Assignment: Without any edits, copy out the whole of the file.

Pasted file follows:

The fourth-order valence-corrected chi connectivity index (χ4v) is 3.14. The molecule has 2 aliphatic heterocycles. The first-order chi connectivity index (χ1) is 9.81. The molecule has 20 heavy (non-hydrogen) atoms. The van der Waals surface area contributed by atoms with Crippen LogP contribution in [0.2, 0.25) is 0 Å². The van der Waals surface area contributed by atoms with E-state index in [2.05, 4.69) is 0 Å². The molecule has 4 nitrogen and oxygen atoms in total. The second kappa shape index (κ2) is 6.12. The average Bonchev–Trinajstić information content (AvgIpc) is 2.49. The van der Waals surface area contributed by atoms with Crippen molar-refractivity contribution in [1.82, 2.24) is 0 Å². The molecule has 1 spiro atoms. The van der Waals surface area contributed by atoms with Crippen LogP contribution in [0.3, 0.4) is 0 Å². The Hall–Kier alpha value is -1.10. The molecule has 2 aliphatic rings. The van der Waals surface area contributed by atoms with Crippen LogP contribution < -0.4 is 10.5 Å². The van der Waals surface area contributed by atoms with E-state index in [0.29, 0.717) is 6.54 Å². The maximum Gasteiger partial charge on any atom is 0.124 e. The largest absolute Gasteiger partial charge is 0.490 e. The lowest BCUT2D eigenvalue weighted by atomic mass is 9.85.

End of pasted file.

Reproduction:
The fourth-order valence-corrected chi connectivity index (χ4v) is 3.14. The molecule has 2 aliphatic heterocycles. The first-order chi connectivity index (χ1) is 9.81. The molecule has 20 heavy (non-hydrogen) atoms. The van der Waals surface area contributed by atoms with Crippen LogP contribution in [0.2, 0.25) is 0 Å². The van der Waals surface area contributed by atoms with E-state index in [2.05, 4.69) is 0 Å². The molecule has 4 nitrogen and oxygen atoms in total. The second kappa shape index (κ2) is 6.12. The average Bonchev–Trinajstić information content (AvgIpc) is 2.49. The van der Waals surface area contributed by atoms with Crippen molar-refractivity contribution in [1.82, 2.24) is 0 Å². The molecule has 1 spiro atoms. The van der Waals surface area contributed by atoms with Crippen LogP contribution in [0.3, 0.4) is 0 Å². The Hall–Kier alpha value is -1.10. The molecule has 2 aliphatic rings. The van der Waals surface area contributed by atoms with Crippen LogP contribution < -0.4 is 10.5 Å². The van der Waals surface area contributed by atoms with E-state index in [0.29, 0.717) is 6.54 Å². The maximum Gasteiger partial charge on any atom is 0.124 e. The largest absolute Gasteiger partial charge is 0.490 e. The lowest BCUT2D eigenvalue weighted by atomic mass is 9.85.